Originally posted: Wed, 17 Aug 2005 09:48:49
Every year, every student in first-year composition reads what we call the "First Year Forum" book: a book that has been selected in order to anchor discussions across all first-year comp courses at UT. The idea is to have students across campus reading the same text, discussing it in their dorm rooms as well as their classrooms, and ideally having the author visit campus. We won't be able to have the author come to campus in 05-06 -- the author, John Stuart Mill, is apparently in no shape to visit.
But we did manage to have Barry Glassner, author of The Culture of Fear, come to discuss the 2004-2005 First Year Forum book. I missed out on the talk, but not the book, which I just finished using in my summer II course.
Glassner's strength is that he documents nearly everything. When talking about fears of -- and I'm reading off the front cover -- "crime, drugs, minorities, teen moms, killer kids, mutant microbes, plane crashes, road rage & so much more," he does a terrific job of dissecting the perception of various dangers and contrasting them with the available statistics. He also provides overlooked but more severe dangers in comparison. That's great.
Unfortunately, the book has some real flaws as well. Glassner holds some definite views that he does not treat with the same scrutiny as the views he challenges. Sometimes the results are, frankly, embarassing.
To understand why our first example is embarassing, let me give you a sense of what it's like to read Culture of Fear. Glassner's introduction has 49 footnotes; Chapter 1 has 43; Chapter 2 has 70. Each footnote has an average of two citations (my estimate; I didn't make a comprehensive survey). When bringing these citations to bear on dubious fears, Glassner ruthlessly pounds us with statistics, mostly having to do with body counts. That's admirable.
But then we get to p.66, where Glassner describes how Advo, Inc.
mails out an estimated 57 million postcards each week to American households. Each card features on one side the smiling face, birth date, eye color, hair color, and other vital information for a missing child, and on the reverse side an advertisement for a local business. The question "Have you seen me?" printed above the child's picture has multiple meanings: it asks if we've seen the child and, at the same time, if we've seen the advertisement and the product or service it advertises. As Marilyn Ivy, an anthropologist at the University of Washington, notes in an essay about this marketing device, "That a child is missing -- not at home -- also brings up fears that perhaps we as residents at home are missing something too." (p.66)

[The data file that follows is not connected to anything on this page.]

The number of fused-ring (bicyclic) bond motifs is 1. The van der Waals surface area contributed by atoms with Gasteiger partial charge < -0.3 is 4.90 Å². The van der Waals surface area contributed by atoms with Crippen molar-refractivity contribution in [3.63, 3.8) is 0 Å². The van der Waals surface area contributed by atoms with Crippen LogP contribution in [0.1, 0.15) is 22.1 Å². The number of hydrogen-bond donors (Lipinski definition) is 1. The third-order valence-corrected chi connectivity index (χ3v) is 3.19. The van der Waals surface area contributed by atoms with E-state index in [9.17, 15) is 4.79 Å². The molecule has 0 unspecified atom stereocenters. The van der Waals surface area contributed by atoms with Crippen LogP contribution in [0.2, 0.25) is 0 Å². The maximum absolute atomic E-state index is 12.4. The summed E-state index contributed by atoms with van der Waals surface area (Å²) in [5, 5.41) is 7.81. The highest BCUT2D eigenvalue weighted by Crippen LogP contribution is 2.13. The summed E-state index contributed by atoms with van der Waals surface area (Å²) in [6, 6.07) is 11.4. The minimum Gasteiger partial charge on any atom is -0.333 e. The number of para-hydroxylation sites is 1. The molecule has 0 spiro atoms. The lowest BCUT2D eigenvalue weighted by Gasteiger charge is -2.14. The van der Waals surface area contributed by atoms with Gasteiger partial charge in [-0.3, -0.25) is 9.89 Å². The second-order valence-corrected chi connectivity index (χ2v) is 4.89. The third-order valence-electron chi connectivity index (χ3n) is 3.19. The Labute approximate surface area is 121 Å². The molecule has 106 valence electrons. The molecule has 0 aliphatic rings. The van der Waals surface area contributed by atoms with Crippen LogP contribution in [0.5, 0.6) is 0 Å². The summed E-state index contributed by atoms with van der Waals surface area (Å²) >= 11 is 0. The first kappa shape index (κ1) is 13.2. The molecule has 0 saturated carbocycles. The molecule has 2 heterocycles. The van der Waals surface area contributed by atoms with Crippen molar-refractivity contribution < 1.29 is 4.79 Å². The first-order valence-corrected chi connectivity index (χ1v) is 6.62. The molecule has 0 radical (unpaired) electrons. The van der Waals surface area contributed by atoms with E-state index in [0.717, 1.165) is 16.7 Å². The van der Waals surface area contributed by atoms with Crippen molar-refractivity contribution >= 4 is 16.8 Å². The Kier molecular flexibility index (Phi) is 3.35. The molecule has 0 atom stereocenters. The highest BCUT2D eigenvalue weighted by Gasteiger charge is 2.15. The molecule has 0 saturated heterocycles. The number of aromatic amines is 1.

Whatever one thinks of Advo's postcards -- and I routinely throw them away without a glance, I confess -- it's quite a charge to level that they are meant to manipulate readers into buying things rather than to perform what their producers and advertisers believe to be a valuable service. And that's what Glassner appears to be saying here. What monsters these people must be to prey on the worries and fears of their customers! So what mountain of evidence does Glassner quote to demonstrate that this is so? Interviews from advertisers? Surveys of the ads' readers? No, nothing. It's simply stated as obvious, not needing proof. Glassner would never let his opponents get away with something like that. But here he is, without a shred of evidence, accusing Advo and its advertisers of profiting from human misery.
Glassner, as I implied earlier, uses the body count as his measure of danger. On this point he scolds us for being afraid to fly. "In the entire history of commercial aviation, dating back to 1914, fewer than 13,000 people have died in airplane crashes. Three times that many Americans lose their lives in automobile accidents in a single year" (p.183). Sure, I think most people know that driving is more dangerous than flying. But Glassner doesn't seem to account for the fact that most of us think one death is more terrifying and horrible than the other. Would you rather die swiftly in a two-person accident over which you have some control? Or in a two-minute free fall with 60 people screaming around you? Glassner doesn't seem to consider that people can make rational choices using criteria other than body count.
Usually. But, strangely, Glassner does feel free to use additional criteria when he gets to a couple of his hobby-horse issues. For instance, automobiles cause many more deaths per year than guns, yet guns are "a danger that by any rational calculation deserves top billing on Americans' lists of fears" (p.xix). Because gun deaths are more senseless? More preventable? More immoral? More benighted and backward? There are arguments to be made -- good ones -- but Glassner doesn't make them, treating the question as obvious. Perhaps the answer is simple as the fact that Glassner owns a car but no guns. But that would mean that he's using statistics to affirm his own beliefs rather than to dispassionately get to the bottom of the issue -- wouldn't it?
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